2019 Novel Coronavirus (2019-nCoV)

Coronavirus - 2019; Coronavirus - novel 2019; 2019 Novel coronavirus; SARS-CoV-2

Coronavirus disease 2019 (COVID-19) is a respiratory illness that causes fever, coughing, and shortness of breath. Some people with COVID-19 have died. Some people have none or only mild symptoms.

COVID-19

Infection with severe acute respiratory syndrome coronavirus 2 (SARS-CoV-2) causes COVID-19, a respiratory illness that ranges from mild symptoms to pneumonia or even death. Symptoms occur within 2 to 14 days from exposure to the virus and may include fever, cough, shortness of breath, chills, muscle pain, headache, sore throat, and new loss of sense of taste or smell. COVID-19 may be more severe in people who are older or who have chronic health conditions, such as heart disease or diabetes.

Coronavirus

Coronaviruses are a family of viruses. Infection with these viruses can cause mild to moderate respiratory illnesses such as the common cold. Some coronaviruses may cause severe illness and lead to pneumonia or even death.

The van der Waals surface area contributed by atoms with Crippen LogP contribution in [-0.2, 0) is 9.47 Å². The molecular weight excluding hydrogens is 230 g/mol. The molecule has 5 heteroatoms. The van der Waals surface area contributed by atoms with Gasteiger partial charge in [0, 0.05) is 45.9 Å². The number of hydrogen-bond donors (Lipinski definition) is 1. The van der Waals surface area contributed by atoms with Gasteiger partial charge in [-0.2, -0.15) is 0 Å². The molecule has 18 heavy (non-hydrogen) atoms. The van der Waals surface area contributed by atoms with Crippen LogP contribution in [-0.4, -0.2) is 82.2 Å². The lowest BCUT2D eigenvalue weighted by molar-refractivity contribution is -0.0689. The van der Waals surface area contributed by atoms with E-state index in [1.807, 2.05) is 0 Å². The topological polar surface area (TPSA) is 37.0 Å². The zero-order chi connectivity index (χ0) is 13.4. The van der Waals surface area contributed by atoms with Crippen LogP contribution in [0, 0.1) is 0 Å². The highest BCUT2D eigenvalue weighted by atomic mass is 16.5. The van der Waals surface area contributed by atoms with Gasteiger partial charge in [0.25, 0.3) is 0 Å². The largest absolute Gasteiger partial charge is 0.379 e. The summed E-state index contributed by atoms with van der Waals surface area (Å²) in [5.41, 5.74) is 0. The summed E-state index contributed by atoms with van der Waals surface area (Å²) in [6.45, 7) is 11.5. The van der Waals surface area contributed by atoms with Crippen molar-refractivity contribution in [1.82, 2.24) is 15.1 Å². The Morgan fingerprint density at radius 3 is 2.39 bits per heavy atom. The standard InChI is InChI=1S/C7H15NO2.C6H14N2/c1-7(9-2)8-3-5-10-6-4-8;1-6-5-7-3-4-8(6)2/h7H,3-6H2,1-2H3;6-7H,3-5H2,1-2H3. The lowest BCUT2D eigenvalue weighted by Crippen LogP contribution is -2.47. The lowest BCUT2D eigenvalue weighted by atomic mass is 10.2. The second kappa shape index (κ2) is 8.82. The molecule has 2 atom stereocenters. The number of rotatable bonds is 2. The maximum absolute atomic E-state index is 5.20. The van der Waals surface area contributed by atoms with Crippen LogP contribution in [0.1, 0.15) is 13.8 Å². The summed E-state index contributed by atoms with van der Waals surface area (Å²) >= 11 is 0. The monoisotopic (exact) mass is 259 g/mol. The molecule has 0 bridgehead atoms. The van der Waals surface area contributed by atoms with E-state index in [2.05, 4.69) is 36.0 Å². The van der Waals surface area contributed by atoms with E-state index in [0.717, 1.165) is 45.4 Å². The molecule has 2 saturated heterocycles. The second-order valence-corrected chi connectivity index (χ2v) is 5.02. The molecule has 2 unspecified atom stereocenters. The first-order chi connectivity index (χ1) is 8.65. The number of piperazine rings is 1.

Respiratory system

Air is breathed in through the nasal passageways, travels through the trachea and bronchi to the lungs.

Upper respiratory tract

The major passages and structures of the upper respiratory tract include the nose or nostrils, nasal cavity, mouth, throat (pharynx), and voice box (larynx). The respiratory system is lined with a mucous membrane that secretes mucus. The mucus traps smaller particles like pollen or smoke. Hairlike structures called cilia line the mucous membrane and move the particles trapped in the mucus out of the nose. Inhaled air is moistened, warmed, and cleansed by the tissue that lines the nasal cavity.

Lower respiratory tract

The major passages and structures of the lower respiratory tract include the windpipe (trachea) and within the lungs, the bronchi, bronchioles, and alveoli. Deep in the lungs, each bronchus divides into secondary and tertiary bronchi, which continue to branch to smaller airways called the bronchioles. The bronchioles end in air sacs called the alveoli. Alveoli are bunched together into clusters to form alveolar sacs. Gas exchange occurs on the surface of each alveolus by a network of capillaries carrying blood that has come through veins from other parts of the body.

Causes

Symptoms

Exams and Tests

Treatment

Possible Complications

When to Contact a Medical Professional

Prevention